Karadima, now 87, was a charismatic and highly influential cleric in Chile for decades. As pastor of the El Bosque parish in an upscale Santiago neighborhood, he counted bishops and priests among his disciples. That ended in 2011 when the Vatican ordered him to "retire to a life of prayer and penitence" for sexually abusing minors.
Barros, now 61, arrived at the El Bosque parish as a seminarian in 1972. Karadima served as his spiritual director and helped him obtain a post as secretary for Cardinal Juan Francisco Fresno in 1983. He held this position until 1990. He was ordained a bishop in 1995 serving as an auxiliary in Valparaíso, Chile, and then as bishop of Iquique, Chile, in 2000 and of the military ordinatiate in 2004. Francis made him bishop of Osorno in 2015.
In 2010, Cruz, along with James Hamilton and José Andres Murillo, went public with accusations that Karadima had abused them decades before when they were teenagers. They would learn that allegations of abuse had been leveled against Karadima as far back as the 1980s, but nothing had ever come of them.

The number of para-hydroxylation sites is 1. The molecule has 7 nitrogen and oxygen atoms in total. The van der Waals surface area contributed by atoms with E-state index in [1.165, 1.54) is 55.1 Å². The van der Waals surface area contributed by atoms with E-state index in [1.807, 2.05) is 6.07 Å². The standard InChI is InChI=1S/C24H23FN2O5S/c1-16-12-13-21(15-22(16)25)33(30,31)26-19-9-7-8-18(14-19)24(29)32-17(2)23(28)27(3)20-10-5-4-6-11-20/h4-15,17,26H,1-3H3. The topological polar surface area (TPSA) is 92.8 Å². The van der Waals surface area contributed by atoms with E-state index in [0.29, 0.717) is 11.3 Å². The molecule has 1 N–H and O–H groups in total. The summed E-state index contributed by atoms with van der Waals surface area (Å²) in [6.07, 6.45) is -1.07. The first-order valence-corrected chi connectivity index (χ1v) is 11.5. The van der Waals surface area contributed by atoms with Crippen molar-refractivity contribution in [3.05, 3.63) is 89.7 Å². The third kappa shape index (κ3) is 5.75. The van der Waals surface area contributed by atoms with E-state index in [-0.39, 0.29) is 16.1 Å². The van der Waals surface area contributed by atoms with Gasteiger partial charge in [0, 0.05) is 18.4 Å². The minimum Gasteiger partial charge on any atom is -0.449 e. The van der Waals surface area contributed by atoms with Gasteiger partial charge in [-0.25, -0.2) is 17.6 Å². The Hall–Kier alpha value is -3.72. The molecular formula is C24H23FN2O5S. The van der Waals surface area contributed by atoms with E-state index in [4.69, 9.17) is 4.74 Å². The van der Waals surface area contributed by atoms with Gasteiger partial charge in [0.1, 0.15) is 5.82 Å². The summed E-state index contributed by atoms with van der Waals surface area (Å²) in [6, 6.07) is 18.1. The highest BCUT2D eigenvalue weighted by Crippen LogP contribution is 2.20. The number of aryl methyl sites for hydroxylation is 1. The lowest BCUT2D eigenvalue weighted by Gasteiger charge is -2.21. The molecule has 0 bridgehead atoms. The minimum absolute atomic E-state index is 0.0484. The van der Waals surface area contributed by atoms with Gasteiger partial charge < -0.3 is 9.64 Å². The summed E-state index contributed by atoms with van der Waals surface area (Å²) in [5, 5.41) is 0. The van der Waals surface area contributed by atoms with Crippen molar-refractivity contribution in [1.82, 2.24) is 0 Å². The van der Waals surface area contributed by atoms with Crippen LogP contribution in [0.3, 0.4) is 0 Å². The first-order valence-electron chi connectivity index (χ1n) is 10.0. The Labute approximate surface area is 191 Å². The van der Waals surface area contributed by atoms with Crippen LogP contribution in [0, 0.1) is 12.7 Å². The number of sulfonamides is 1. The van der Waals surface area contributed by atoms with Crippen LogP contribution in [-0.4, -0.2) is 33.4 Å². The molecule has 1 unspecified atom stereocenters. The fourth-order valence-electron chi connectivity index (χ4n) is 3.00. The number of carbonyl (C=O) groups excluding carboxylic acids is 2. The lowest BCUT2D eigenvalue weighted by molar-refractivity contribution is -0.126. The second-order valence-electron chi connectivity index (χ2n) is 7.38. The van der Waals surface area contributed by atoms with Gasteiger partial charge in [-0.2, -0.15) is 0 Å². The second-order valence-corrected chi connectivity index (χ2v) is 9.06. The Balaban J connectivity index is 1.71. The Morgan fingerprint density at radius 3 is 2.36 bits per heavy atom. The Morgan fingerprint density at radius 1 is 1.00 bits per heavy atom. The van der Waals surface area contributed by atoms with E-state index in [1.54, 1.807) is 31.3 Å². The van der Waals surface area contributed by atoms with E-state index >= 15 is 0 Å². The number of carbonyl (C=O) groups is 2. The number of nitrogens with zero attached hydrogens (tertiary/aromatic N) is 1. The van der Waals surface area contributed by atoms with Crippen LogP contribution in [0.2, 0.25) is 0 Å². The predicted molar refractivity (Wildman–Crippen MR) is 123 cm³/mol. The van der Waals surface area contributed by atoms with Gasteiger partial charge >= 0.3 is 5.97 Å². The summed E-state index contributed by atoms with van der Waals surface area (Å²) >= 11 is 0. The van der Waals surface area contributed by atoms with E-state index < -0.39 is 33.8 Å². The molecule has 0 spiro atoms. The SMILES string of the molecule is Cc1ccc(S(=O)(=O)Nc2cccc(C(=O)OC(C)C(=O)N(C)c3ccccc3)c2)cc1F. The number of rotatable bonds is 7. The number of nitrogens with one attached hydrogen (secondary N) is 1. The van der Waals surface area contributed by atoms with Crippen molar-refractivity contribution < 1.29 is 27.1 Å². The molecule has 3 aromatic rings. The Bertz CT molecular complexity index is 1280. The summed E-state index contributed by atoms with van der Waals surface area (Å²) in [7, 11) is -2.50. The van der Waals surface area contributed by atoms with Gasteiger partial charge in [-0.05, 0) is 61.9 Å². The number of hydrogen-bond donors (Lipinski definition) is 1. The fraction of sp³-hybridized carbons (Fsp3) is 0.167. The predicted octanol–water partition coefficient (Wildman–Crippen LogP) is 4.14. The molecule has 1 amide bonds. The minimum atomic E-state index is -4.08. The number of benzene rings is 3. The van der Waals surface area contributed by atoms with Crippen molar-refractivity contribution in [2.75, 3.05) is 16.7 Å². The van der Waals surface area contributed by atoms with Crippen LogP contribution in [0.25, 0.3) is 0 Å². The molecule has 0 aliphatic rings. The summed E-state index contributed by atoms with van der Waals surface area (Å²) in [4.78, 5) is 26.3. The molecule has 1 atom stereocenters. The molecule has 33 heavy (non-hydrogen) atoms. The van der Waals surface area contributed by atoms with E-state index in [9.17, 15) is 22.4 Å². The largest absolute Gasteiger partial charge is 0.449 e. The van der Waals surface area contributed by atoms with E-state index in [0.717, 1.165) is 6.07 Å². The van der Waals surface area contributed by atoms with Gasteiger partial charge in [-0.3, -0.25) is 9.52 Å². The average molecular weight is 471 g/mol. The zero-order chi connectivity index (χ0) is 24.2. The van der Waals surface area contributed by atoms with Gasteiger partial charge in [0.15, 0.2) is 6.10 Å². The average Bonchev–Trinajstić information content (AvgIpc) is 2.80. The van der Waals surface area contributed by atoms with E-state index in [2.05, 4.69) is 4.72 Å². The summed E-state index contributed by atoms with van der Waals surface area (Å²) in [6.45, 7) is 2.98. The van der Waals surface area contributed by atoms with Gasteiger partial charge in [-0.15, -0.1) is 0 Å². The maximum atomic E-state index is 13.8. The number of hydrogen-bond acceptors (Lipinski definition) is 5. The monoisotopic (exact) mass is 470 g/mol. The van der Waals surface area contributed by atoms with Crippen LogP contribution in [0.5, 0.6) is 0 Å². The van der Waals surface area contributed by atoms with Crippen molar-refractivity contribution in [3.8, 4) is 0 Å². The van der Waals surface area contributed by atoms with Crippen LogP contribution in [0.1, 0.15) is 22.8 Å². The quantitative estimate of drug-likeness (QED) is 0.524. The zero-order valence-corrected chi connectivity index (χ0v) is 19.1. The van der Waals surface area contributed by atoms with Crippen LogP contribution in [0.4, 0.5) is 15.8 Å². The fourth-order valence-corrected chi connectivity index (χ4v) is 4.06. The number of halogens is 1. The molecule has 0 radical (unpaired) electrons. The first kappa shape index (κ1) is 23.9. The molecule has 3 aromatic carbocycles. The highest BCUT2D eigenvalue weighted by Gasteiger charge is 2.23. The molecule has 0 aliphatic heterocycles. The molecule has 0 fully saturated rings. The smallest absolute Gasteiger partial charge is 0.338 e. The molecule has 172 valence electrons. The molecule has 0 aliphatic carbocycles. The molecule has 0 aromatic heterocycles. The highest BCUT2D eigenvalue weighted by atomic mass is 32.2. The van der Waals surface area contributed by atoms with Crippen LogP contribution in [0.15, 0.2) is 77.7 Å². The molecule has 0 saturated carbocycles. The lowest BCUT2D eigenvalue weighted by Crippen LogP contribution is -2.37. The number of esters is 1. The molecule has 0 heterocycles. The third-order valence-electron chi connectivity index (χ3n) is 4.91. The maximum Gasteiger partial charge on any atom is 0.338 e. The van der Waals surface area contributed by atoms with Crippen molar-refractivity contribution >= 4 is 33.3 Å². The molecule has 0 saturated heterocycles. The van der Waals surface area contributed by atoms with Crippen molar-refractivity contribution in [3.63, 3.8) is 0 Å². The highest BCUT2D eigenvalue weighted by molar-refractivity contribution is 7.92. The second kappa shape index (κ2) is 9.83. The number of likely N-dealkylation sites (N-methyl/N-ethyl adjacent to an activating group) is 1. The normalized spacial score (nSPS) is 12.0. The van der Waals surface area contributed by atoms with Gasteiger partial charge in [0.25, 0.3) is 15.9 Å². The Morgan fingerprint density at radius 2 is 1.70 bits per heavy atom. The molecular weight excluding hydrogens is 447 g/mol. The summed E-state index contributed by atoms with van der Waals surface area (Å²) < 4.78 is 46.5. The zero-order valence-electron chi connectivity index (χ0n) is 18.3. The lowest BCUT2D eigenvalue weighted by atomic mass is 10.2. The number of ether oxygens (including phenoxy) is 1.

Chilean prosecutors opened a case against Karadima in 2010 and at least four other men came forward with similar accusations. The case was eventually dropped because the statute of limitations had expired, but a judge stressed there wasn't a lack of proof.
Cruz has written to church officials including the papal nuncio in Chile multiple times, before and after Francis was elected pope. Frustrated by what he called a lack of action, in 2015 he made public letters sent to nuncio Archbishop Ivo Scapolo.
Cruz also confirmed to NCR that he repeatedly sought to meet with Francis about his case, with letters to the papal nuncio, through conversations with Cardinal Sean O'Malley of Boston, and in a letter to Francis himself.